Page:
THE United States-listed New Fortress Energy LLC (NFE) will be screening for investment opportunities in the country for future liquified natural gas (LNG) projects.
On late Wednesday, the state-owned Philippine National Oil Co. (PNOC) and New Fortress signed a memorandum of understanding centered on developing the Philippine LNG industry.
“NFE can help us bridge the gaps in the value chain for a robust LNG industry and enable us [to] take that giant leap towards the realization of the Philippines’ potential as a strategic LNG hub for the Asia-Pacific region,” PNOC President Reuben S. Lista said in a statement on Thursday.
Founded in 2014, New Fortress is a global energy infrastructure company that specializes in the construction and operation of LNG import terminals and other related facilities.
The government is rushing to promote the country to both local and foreign investors who can help in raising its LNG capacity amid the depleting reserves in its sole natural gas field in Malampaya, posing a threat to energy security.
Recently, it published its LNG investors’ guide for those interested in tapping the country’s indigenous gas resources.
“We hope that this partnership would bear fruit that would redound to the advantage of our people,” said Energy Secretary Alfonso G. Cusi, who is also present at the virtual signing as PNOC’s ex-officio board chairman.
“We are confident that, with this cooperation with New Fortress Energy, PNOC will find meaningful ways to contribute to achieving energy security and stability in the country,” Mr. Lista said.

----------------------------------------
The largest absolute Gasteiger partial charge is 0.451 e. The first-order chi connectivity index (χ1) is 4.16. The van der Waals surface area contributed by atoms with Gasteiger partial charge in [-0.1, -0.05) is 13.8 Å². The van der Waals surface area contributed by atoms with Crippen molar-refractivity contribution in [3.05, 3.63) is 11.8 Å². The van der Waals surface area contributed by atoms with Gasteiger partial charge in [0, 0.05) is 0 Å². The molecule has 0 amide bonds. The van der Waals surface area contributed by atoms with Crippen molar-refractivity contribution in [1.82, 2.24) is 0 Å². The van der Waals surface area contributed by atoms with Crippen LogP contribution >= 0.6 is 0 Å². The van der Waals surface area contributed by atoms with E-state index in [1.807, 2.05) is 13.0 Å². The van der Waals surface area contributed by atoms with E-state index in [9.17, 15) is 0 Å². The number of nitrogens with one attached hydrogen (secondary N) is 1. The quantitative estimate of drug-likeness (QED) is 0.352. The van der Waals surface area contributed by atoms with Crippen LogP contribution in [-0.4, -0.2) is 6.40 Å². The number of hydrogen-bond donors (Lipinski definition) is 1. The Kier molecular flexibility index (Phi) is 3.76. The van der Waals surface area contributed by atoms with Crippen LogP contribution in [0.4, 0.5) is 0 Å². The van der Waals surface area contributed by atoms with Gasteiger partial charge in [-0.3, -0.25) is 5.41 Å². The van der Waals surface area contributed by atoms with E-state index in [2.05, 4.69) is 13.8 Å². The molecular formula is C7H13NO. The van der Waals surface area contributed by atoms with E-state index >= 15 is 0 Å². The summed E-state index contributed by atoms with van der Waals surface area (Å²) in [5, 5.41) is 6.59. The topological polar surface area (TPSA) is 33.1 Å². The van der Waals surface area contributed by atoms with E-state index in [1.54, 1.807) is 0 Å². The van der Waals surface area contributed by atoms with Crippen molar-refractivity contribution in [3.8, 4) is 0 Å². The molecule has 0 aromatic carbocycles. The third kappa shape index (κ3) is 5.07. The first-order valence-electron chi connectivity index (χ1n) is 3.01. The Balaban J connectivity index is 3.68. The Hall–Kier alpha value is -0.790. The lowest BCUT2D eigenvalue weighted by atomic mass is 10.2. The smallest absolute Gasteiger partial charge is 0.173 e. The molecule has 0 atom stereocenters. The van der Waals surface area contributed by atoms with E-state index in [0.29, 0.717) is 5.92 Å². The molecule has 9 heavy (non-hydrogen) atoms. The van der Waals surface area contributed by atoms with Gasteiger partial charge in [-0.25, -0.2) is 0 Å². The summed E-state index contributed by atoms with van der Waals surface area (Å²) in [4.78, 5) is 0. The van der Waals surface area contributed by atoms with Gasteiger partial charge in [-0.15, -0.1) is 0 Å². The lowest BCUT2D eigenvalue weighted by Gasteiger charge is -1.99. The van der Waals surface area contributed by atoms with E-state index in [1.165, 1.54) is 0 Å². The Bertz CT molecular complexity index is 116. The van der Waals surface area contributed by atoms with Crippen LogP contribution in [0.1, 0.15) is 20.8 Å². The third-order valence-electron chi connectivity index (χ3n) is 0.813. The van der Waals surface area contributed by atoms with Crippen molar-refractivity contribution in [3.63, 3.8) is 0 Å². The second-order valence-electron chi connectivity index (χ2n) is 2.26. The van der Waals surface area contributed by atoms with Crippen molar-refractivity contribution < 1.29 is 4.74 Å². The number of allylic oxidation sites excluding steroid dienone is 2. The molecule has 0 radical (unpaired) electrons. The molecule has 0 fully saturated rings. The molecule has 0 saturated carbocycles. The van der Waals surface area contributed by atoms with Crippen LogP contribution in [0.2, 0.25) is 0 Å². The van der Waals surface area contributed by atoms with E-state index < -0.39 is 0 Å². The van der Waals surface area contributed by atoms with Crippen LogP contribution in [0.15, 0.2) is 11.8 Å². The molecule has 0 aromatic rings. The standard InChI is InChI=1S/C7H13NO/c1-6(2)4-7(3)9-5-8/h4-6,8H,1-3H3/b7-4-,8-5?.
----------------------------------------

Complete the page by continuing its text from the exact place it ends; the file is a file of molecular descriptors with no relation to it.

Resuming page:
New Fortress Chairman and Chief Executive Officer Wes Edens said the deal would enable “cleaner, more affordable, and more reliable energy for the people of the Philippines.”
“Increasing access to power across the islands at a rapid pace will create significant growth opportunities,” he added.
The Malampaya gas-to-power project under Service Contract 38 supplied 3,200 megawatts of electricity, accounting for 21.1% of the country’s gross power generation in 2019. The Department of Energy (DoE) projects that its resources will be gone by 2027.
Aside from vetting for prospective LNG spots around the country, the government also targets the importation of LNG as the alternative to the Malampaya reserves.
So far, it signed off LNG terminal projects forwarded by the Lucio Tan group with Blackstone group’s affiliate Gen X Energy, First Gen Corp. with Tokyo Gas Co. Ltd., US-based Excelerate Energy, and Energy World Gas Operations Philippines, Inc.
Among the four groups, Lopez-led First Gen is poised to deliver imported natural gas as early as 2022 with the construction of its interim gas terminal starting the last quarter of this year. It was given the go-signal by the DoE last month to proceed with the construction of its project.
PNOC was already in the process to pick a contractor for its LNG terminal when it decided to shelve the project in 2018 to give way to private players to build their own gas facilities. — Adam J. Ang